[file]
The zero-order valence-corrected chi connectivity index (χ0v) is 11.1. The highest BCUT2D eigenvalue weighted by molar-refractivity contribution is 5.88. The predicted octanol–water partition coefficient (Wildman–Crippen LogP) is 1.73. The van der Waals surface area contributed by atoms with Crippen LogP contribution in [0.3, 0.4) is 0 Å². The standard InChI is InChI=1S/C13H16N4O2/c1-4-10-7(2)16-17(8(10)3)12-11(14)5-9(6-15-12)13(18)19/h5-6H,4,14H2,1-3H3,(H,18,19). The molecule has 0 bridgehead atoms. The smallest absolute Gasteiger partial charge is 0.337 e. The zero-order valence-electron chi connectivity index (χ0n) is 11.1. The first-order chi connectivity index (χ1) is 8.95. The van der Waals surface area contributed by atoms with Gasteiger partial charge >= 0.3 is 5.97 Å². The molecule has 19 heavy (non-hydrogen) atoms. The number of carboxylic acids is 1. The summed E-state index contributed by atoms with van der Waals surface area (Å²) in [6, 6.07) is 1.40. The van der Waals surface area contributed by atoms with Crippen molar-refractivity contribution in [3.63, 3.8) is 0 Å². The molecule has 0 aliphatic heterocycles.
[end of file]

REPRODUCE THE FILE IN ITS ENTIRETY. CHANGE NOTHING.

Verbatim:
The zero-order valence-corrected chi connectivity index (χ0v) is 11.1. The highest BCUT2D eigenvalue weighted by molar-refractivity contribution is 5.88. The predicted octanol–water partition coefficient (Wildman–Crippen LogP) is 1.73. The van der Waals surface area contributed by atoms with Crippen LogP contribution in [0.3, 0.4) is 0 Å². The standard InChI is InChI=1S/C13H16N4O2/c1-4-10-7(2)16-17(8(10)3)12-11(14)5-9(6-15-12)13(18)19/h5-6H,4,14H2,1-3H3,(H,18,19). The molecule has 0 bridgehead atoms. The smallest absolute Gasteiger partial charge is 0.337 e. The zero-order valence-electron chi connectivity index (χ0n) is 11.1. The first-order chi connectivity index (χ1) is 8.95. The van der Waals surface area contributed by atoms with Gasteiger partial charge >= 0.3 is 5.97 Å². The molecule has 19 heavy (non-hydrogen) atoms. The number of carboxylic acids is 1. The summed E-state index contributed by atoms with van der Waals surface area (Å²) in [6, 6.07) is 1.40. The van der Waals surface area contributed by atoms with Crippen molar-refractivity contribution in [3.63, 3.8) is 0 Å². The molecule has 0 aliphatic heterocycles.